Assemblymember Timothy Grayson introduced the Digital Financial Assets Law to protect Californians from financial hardship and foster responsible innovation.
The Consumer Federation of California (CFC), a nonprofit advocacy organization working for consumer rights, sponsored a bill that seeks to license and regulate the activities of cryptocurrency exchanges.
The legislation demanding regulatory oversight of crypto businesses — the Digital Financial Assets Law — was introduced by Assemblymember Timothy Grayson with the aim of protecting Californians from financial hardship and fostering responsible innovation. Grayson believes that licensure is the next natural step for the crypto industry, adding:
“And it is equally clear that until we take that step, Californians will continue to be vulnerable to prevalent and preventable financial scams.”
This marks the CFC’s second attempt to license and regulate digital assets and cryptocurrency companies. The bill (AB 39) was first introduced in 2022, but California Governor Gavin Newsom vetoed it.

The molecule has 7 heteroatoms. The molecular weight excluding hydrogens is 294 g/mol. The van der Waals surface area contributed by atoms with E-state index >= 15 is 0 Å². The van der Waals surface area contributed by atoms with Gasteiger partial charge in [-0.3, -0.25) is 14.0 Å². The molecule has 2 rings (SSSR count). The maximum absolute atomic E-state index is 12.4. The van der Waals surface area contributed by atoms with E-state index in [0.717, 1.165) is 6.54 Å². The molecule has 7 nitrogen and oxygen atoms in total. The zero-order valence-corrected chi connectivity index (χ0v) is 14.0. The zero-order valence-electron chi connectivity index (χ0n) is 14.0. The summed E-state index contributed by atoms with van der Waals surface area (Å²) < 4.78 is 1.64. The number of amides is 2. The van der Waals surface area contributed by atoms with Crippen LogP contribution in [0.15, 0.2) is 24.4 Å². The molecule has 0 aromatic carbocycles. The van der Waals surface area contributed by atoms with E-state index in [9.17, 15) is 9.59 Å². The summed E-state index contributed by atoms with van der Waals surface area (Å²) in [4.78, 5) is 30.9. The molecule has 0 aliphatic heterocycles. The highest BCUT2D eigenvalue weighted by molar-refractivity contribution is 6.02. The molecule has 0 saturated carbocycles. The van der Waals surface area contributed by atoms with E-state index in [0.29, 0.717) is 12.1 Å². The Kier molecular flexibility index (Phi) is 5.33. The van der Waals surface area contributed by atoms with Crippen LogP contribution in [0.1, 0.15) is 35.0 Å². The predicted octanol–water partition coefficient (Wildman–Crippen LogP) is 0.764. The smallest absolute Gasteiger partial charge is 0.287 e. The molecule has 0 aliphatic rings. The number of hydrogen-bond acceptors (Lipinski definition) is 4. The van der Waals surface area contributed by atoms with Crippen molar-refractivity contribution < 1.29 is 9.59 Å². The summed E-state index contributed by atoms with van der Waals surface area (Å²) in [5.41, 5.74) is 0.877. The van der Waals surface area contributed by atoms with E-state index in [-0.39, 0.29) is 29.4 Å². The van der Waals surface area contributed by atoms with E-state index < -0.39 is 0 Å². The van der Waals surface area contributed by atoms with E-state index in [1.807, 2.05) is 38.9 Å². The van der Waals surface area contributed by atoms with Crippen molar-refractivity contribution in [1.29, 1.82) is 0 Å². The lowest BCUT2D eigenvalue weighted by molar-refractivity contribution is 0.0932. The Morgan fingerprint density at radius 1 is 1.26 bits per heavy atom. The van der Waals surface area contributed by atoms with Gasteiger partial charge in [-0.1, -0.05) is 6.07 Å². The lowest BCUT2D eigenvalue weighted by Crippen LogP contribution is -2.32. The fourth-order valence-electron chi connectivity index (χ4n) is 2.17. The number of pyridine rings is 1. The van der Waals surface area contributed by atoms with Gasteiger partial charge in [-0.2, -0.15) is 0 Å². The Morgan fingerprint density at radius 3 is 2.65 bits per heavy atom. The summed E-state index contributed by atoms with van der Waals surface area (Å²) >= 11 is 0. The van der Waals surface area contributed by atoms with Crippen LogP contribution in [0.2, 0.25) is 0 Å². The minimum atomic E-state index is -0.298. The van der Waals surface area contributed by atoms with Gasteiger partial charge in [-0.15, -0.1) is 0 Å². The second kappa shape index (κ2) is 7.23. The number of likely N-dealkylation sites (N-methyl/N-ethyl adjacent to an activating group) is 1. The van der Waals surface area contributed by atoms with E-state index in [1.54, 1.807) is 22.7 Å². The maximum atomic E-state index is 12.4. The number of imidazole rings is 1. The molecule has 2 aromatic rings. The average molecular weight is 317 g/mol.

If passed, the bill will become law on Jan. 1, 2025, prohibiting citizens from engaging with crypto businesses until “certain criteria are met.” AB 39 will license crypto companies under the California Department of Financial Protection and Innovation, ensuring regulatory clarity and investor protection.
“The bankruptcies and scams of the past year only bolster our collective interest in ensuring basic and foundational consumer protections in this marketplace, which has up to now looked like the Wild West in terms of ‘anything goes’ behavior by key players in the cryptocurrency industry,” added Robert Herrell, executive director of the CFC, while revealing the intent behind the move.
The CFC believes the first hearing of this bill in the Assembly will be taken up in April.
Related: California cannabis producer adopts blockchain to track its weed
While Californian politicians try to introduce crypto regulations, the California Department of Motor Vehicles (DMV) tests the digitization of car titles and title transfers via a private Tezos blockchain.
As Cointelegraph reported, the agency wants to have the shadow ledger ironed out within the next three months, according to the California DMV’s chief digital officer Ajay Gupta.